Disclaimer: We actively write about the themes in which we invest: virtual reality, augmented reality, artificial intelligence, and robotics. From time to time, we will write about companies that are in our portfolio.  Content on this site including opinions on specific themes in technology, market estimates, and estimates and commentary regarding publicly traded or private companies is not intended for use in making investment decisions. We hold no obligation to update any of our projections. We express no warranties about any estimates or opinions we make.

Adrenaline Shots for Apple AI

  • Apple has been criticized for not doing enough in AI. Two recent announcements show the company is closing the gap.
  • In the past two weeks, the company has announced the hiring of Google’s AI head, and an AI partnership with IBM.
  • Google’s AI head (John Giannandrea) brings credibility to Apple AI, critical in recruiting, and is likely work on AI-powered interfaces and Apple’s self-driving car program.
  • IBM partnership allows iOS developers access to IBM Watson’s enterprise machine learning, and use it to make smarter AI apps.

Core ML 101. At WWDC 2017 Apple unveiled Core ML, a platform that allows developers to integrate machine learning into an app. The AI model runs locally on iOS and does not need the cloud. At the time of the announcement, Apple outlined 15 domains for which they have created ML models, such as face detection, text summarization, and image captioning.

IBM Watson and Apple announcement. Two weeks ago Apple and IBM announced they will integrate IBM Watson with Apple Core ML. Previously, developers could convert AI models built on other third-party platforms, like TensorFlow (Google) or Azure ML (Microsoft) into Core ML, and then insert that model into an iOS app. Now developers will be able to use Watson to build the machine learning model, convert it to Core ML, and then feed the data back to Watson’s cloud. The reason why this is important is it allows iOS developers to leverage Watson’s capabilities and ultimately improve the AI in iOS apps.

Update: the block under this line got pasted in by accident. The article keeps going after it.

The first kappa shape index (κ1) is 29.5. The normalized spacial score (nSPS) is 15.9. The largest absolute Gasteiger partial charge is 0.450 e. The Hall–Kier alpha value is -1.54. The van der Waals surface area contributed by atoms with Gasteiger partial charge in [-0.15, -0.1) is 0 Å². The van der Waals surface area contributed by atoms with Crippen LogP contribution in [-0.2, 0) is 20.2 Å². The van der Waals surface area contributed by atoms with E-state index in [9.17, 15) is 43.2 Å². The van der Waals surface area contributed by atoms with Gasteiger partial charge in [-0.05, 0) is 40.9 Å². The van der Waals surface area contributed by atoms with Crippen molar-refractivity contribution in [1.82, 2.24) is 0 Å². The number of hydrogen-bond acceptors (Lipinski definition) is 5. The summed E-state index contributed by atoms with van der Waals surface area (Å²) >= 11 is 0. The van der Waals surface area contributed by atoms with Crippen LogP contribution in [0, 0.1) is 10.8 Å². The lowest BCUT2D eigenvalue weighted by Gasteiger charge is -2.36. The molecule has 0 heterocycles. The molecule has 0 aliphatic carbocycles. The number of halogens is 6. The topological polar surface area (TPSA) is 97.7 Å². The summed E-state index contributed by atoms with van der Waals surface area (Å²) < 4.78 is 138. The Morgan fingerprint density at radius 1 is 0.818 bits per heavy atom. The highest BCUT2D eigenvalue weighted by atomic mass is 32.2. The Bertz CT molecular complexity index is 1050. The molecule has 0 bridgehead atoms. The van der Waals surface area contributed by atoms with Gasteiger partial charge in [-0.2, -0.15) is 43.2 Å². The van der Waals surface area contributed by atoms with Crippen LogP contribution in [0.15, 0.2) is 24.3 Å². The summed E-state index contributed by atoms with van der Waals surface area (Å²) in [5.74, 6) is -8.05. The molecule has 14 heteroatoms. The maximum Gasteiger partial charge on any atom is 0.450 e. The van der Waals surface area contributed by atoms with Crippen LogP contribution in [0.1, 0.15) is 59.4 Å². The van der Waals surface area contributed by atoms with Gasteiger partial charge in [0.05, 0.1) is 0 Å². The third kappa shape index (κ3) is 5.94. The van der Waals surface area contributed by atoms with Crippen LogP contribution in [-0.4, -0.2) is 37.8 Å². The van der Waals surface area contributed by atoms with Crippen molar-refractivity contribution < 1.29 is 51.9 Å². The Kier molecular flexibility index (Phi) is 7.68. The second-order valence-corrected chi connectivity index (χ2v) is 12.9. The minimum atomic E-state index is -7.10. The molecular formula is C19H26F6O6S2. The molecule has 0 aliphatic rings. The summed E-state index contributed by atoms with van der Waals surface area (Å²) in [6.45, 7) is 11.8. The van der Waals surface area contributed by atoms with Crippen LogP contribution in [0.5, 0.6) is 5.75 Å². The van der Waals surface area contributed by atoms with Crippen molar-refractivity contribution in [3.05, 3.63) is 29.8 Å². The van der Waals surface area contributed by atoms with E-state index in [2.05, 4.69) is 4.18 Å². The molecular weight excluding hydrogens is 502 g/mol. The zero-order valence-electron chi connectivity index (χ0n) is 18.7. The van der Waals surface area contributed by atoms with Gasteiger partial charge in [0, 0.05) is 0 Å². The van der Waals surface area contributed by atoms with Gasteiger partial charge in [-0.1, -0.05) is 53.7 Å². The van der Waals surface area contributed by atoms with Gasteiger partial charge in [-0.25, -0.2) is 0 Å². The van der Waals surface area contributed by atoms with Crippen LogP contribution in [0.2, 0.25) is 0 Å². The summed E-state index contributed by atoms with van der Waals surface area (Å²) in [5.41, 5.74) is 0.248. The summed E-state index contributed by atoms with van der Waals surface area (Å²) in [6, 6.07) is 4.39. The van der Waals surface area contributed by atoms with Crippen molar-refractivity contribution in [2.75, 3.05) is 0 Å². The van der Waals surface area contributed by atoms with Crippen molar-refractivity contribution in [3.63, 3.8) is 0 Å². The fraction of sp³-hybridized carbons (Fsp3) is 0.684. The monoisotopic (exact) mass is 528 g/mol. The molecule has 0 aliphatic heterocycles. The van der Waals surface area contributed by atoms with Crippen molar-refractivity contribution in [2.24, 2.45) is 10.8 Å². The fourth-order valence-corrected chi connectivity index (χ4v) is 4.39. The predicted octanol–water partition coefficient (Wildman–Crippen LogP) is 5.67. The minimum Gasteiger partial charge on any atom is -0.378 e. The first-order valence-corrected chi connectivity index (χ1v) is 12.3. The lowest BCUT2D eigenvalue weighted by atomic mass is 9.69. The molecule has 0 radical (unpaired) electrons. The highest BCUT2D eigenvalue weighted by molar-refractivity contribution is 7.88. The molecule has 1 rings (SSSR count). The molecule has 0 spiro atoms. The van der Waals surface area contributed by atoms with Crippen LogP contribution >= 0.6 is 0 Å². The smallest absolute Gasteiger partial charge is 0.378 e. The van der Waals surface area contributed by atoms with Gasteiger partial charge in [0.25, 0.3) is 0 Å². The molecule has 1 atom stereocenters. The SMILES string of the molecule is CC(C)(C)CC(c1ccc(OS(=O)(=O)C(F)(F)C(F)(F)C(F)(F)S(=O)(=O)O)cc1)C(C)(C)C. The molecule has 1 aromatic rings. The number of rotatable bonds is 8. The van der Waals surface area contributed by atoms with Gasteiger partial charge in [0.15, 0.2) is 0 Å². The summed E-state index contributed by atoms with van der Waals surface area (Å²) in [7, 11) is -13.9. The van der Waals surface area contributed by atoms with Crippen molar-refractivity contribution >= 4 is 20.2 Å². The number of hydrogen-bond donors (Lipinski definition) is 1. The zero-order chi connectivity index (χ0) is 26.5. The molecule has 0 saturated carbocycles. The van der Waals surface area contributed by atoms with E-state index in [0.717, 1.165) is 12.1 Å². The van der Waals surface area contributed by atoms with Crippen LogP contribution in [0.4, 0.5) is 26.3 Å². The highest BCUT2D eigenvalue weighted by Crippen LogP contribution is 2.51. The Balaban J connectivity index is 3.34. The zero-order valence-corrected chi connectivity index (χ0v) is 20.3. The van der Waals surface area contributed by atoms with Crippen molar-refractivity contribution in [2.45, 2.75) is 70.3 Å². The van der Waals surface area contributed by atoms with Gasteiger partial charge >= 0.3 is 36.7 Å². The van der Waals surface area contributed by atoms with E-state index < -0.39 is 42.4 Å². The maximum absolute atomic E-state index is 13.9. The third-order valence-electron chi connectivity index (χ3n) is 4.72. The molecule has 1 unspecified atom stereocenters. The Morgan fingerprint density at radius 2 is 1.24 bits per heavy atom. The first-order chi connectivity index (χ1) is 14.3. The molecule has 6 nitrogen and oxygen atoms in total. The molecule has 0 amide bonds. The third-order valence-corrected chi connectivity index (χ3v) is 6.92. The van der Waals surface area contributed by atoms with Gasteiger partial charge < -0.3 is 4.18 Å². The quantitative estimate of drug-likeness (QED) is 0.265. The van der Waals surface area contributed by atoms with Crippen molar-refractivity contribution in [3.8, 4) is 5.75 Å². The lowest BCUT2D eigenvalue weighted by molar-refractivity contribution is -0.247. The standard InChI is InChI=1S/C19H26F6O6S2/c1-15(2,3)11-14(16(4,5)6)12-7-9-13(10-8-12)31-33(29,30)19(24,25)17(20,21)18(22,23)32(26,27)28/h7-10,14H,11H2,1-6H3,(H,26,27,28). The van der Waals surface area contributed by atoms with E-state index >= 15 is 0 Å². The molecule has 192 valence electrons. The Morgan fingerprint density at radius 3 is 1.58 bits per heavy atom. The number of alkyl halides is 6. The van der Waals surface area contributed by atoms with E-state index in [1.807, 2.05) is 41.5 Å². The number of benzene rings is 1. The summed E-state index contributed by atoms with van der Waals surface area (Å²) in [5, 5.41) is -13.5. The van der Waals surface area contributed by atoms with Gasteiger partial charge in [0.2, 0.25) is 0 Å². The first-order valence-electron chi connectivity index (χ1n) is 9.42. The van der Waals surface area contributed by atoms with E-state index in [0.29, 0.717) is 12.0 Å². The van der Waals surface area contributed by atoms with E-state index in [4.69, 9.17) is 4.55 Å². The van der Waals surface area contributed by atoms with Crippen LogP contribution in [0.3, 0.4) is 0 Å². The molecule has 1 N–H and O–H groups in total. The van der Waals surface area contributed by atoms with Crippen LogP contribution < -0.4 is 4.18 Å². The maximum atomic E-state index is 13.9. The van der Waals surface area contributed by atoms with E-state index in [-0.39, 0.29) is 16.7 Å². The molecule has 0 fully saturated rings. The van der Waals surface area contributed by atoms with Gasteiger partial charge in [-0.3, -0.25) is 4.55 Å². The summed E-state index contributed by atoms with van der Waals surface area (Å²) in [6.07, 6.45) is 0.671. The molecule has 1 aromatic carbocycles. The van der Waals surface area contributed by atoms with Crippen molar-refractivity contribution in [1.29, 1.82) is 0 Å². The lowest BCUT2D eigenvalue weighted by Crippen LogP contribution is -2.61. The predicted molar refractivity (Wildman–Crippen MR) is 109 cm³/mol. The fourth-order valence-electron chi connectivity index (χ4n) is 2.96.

Watson works locally on iOS and improves apps. What’s unique about Core ML is it runs locally on mobile devices, meaning it doesn’t have to send data back to a server. This is different than other mobile AI approaches. Running locally is an advantage when the speed of AI is important, like image recognition in AR or natural language processing. What’s new is Watson will be able to “teach” Core ML to run the AI model built with Watson. Basically, Watson does the hard work of getting a usable AI model built and then teaches it to Core ML, who can then run the model locally on its own. The app can then send data on the model’s performance back to Watson, at any time, to be analyzed for available improvements.

Recent history of Apple and IBM. In July 2014, Apple and IBM partnered to create enterprise applications on iOS devices, leveraging IBM’s big data and analytics and Apple’s hardware-software integration. IBM started selling iPhones and iPads to clients that came with software and applications for enterprise designed with Apple’s help.

Summary of big tech’s machine learning services. 

Disclaimer: We actively write about the themes in which we invest: artificial intelligence, robotics, virtual reality, and augmented reality. From time to time, we will write about companies that are in our portfolio.  Content on this site including opinions on specific themes in technology, market estimates, and estimates and commentary regarding publicly traded or private companies is not intended for use in making investment decisions. We hold no obligation to update any of our projections. We express no warranties about any estimates or opinions we make.

Apple’s AI Coup

  • Apple has hired John Giannandrea who formerly served as Google’s head of AI and Search.
  • Given the industry’s shortage of AI talent, Giannandrea brings expertise along with credibility, critical in recruiting.
  • Giannandrea will likely be working on AI-powered interfaces that will replace the touchscreen and iOS, like augmented reality wearable. Separately, AI related to Apple’s self-driving car program (PAIL) will likely fall under Giannandrea.